The joint statement by the two companies closely followed the announcement of an all-stock merger of the London Stock Exchange and the Toronto Stock Exchange.
While NYSE Euronext and Deutsche Börse confirmed that they were in “advanced discussions” about a deal, they cautioned that the talks may still fall apart. Deutsche Börse has a history of trying to merge with other exchanges, including the Big Board and the London Stock Exchange, without success.
Still, a merger could be announced as soon as the middle of next week, according to the person briefed on the matter. NYSE Euronext shareholders are expected to receive a roughly 10 percent premium to their shares, this person added.
The last six years have yielded several big exchange unions, including the Chicago Mercantile Exchange’s purchases of the Chicago Board of Trade and Nymex Holdings and the Singapore exchange’s proposed acquisition of the Australian Stock Exchange.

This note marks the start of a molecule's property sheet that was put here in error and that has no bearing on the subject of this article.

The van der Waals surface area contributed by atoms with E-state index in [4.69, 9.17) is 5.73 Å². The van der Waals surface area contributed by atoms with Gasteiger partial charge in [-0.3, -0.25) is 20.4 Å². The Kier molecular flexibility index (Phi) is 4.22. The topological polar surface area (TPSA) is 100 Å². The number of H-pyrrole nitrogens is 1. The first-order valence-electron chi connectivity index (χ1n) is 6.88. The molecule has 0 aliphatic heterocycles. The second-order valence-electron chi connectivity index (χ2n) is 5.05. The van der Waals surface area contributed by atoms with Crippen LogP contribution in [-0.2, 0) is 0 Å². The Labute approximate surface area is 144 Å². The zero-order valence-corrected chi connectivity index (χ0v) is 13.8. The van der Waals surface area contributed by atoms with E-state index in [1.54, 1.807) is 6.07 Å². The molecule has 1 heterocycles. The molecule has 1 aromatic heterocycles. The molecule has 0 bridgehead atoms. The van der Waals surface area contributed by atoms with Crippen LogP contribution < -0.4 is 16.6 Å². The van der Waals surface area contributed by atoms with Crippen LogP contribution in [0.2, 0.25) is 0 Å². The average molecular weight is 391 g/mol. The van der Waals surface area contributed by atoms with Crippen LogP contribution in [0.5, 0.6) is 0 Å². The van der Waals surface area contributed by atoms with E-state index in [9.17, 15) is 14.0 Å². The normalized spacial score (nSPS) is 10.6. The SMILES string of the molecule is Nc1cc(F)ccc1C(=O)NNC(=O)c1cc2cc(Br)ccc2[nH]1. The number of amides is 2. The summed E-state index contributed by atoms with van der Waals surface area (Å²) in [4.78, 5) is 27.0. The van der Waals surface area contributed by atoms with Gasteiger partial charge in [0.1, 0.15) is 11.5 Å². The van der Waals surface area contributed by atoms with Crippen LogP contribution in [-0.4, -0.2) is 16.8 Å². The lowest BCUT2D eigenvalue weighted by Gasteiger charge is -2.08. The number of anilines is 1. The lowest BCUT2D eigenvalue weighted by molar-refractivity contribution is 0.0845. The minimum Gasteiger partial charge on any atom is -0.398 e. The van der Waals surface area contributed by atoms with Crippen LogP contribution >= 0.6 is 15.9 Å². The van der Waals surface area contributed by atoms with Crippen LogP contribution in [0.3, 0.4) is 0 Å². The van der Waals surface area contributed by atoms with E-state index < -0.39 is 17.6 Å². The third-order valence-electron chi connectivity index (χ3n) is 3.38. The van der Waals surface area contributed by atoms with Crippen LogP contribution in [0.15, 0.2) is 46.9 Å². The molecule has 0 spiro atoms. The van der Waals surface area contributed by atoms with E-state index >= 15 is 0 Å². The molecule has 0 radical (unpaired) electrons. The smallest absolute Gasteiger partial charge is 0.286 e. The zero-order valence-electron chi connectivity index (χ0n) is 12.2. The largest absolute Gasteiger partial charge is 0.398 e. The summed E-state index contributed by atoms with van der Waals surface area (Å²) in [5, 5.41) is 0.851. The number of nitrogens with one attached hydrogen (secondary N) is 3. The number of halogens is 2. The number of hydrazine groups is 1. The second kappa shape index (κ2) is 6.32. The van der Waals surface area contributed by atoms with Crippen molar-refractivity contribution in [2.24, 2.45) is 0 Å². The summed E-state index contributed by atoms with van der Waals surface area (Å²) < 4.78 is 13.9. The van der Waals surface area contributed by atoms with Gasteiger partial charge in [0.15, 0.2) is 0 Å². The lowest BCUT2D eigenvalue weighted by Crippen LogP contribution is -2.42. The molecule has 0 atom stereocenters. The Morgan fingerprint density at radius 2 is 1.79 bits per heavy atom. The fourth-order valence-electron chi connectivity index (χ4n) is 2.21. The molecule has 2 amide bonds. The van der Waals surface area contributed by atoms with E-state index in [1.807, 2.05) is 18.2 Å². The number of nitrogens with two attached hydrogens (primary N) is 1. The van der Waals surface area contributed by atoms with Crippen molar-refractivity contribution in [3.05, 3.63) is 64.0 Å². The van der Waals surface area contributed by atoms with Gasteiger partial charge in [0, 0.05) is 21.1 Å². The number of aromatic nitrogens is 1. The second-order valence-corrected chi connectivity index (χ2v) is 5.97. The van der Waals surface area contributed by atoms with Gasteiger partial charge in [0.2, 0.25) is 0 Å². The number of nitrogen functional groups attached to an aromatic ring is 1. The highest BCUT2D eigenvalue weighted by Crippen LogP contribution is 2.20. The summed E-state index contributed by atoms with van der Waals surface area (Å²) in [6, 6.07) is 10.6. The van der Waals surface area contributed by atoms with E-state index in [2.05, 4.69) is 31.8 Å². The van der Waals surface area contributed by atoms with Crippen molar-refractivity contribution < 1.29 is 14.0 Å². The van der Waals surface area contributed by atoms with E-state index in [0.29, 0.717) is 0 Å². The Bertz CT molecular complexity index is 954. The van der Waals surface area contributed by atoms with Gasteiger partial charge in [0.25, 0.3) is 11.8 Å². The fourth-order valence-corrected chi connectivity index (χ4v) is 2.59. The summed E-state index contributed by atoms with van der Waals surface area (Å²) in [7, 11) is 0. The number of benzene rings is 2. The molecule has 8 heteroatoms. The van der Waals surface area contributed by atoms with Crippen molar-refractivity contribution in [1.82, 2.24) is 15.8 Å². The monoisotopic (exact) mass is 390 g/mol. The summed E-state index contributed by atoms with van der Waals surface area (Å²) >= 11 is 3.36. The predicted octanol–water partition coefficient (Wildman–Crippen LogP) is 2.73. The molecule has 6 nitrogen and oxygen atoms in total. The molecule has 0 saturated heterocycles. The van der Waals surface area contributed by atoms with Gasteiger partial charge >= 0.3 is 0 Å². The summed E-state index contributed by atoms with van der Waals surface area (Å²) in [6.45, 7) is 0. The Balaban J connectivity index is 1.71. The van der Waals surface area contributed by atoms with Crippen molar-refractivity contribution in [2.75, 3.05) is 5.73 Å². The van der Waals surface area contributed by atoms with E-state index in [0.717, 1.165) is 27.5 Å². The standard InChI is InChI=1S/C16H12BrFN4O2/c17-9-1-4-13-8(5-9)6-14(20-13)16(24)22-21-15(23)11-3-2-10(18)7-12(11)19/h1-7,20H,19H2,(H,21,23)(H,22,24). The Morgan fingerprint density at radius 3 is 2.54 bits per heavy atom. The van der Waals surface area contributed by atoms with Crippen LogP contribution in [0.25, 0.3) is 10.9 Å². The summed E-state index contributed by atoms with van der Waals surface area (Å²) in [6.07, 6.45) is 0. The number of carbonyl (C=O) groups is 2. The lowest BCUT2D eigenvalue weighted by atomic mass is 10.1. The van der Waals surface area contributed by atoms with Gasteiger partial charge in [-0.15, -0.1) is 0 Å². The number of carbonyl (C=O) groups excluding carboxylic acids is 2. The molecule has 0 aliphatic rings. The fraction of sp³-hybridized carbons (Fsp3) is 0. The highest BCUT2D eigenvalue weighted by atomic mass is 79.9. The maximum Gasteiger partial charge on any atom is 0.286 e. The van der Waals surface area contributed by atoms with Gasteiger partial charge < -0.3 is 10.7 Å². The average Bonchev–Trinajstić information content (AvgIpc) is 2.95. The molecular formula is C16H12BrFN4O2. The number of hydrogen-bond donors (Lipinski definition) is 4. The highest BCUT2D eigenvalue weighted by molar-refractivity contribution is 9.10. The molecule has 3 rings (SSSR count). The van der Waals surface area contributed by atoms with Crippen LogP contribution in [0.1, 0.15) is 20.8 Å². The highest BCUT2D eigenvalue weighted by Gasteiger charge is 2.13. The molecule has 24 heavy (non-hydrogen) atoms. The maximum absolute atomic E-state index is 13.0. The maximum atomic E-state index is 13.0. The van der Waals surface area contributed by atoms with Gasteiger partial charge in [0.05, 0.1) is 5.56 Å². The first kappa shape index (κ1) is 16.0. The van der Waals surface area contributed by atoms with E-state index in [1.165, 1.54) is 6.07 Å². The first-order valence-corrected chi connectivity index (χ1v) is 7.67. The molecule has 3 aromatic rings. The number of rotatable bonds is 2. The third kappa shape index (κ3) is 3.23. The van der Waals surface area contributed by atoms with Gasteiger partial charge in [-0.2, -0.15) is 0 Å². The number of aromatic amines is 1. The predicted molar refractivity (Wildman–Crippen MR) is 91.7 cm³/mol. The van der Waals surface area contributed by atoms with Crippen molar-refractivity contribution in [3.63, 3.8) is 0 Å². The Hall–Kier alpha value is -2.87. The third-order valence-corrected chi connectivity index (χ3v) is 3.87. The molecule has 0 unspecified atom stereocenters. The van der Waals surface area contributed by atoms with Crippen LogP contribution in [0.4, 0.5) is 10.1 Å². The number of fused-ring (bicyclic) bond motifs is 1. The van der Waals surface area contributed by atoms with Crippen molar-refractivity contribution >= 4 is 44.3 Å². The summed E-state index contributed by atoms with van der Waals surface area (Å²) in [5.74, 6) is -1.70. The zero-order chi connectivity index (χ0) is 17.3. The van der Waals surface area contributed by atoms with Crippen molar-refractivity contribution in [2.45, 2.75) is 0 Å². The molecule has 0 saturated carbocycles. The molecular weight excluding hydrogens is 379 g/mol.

NYSE Euronext itself is the product of the New York Stock Exchange’s takeovers of Archipelago Holdings, which gave it an electronic trading platform, Euronext and the American Stock Exchange.
Wednesday’s announcements will probably put additional pressure on smaller players, like the Nasdaq Stock Market, to seek additional partners to keep up.
Deutsche Börse’s chief executive, Reto Francioni, would serve as chairman from Frankfurt. Duncan L. Niederauer, the chief executive of NYSE Euronext, would serve the same role for the combined company, whose name has not been determined. The names of the local markets, including the New York Stock Exchange, would remain, in part to try to mitigate political backlash.